adrienne raquel

Vixen, 2020. Adrienne Raquel.

Raquel first picked up the camera as a college student in Houston, after her family moved to the city the year before. The concept for Onyx came to her in 2017; her family was celebrating her aunt's 50th birthday and a detour led them to the infamous strip club. The next day, Raquel knew she wanted to photograph these women. "I wanted [people] to see things from an alternate perspective," she said in the aforementioned GQ interview. "To see the realness in these women, and the beauty, and the uniqueness, and the individuality." Raquel returned to the club in November 2020, and over the course of two weeks—a timeline cut short from the original three months because of the pandemic—she shot images of the dancers onstage and behind the scenes.

The atmosphere of the gallery is meant to replicate the energy of Onyx: Raquel created a custom playlist that blasts songs like "Tina Montana" by Megan Thee Stallion and "No Type" by Rae Sremmurd while visitors navigate the dark space lit only by spotlights. However, if the artist's intent was to show the dancers in their most authentic state, how does one see clearly if the smoke and mirrors are still there?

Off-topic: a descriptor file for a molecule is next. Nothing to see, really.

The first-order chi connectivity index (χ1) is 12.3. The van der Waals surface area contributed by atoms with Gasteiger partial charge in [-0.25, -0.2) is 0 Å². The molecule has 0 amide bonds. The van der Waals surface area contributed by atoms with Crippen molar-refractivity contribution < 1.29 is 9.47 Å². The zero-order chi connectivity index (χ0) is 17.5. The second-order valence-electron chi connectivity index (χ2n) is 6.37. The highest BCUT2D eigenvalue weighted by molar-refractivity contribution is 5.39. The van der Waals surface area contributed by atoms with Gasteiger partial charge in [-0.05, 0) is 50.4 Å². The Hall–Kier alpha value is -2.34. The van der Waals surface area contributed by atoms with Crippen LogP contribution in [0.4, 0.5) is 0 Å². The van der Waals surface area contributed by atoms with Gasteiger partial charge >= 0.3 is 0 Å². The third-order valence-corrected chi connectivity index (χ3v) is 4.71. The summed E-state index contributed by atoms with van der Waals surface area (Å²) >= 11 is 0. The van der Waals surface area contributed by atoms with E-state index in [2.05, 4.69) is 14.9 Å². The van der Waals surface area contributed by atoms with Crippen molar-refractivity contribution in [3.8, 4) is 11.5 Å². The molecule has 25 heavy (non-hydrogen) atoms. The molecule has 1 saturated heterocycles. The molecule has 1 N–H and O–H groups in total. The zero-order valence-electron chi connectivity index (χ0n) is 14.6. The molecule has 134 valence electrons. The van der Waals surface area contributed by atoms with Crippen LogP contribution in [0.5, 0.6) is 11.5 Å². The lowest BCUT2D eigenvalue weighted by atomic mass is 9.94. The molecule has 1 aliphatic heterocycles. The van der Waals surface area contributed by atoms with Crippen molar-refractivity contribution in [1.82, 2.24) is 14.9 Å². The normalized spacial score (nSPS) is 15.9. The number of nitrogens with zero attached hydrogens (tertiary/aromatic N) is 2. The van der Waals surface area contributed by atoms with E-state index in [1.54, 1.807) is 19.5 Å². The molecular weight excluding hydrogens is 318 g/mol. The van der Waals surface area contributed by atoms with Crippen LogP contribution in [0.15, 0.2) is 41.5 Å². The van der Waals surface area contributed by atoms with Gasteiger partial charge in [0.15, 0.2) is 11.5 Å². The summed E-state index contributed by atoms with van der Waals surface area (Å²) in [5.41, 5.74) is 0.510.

A range of cotton candy hues cover the images in the show. "I use warm, vibrant hues and soft lighting to accentuate the innate details and subtleties that make each of the women that I photograph unique," Raquel said during an artist talk at Fotografiska New York, moderated by Antwaun Sargent, a director and curator at Gagosian.

"Where Dreams Lie" shows Kali, one of the dancers, sliding down a pole against a bubblegum-pink spotlight's residual glow, pausing midway down so as to grace us with the pleasure of gazing at her silhouette. "Coming Down," an image washed in red-colored tones, zooms in on the hyper-feminine curves of dancer Hawaii. The remaining photographs lack the nuance and depth that color can impart; the lighting technique is at its peak in Moonlight, Barry Jenkins' 2016 film. "We wanted to embrace the tension of that beauty juxtaposed with the very dark things that are happening to the characters in the story," Jenkins said in an interview. No moral imperative is attached to these details.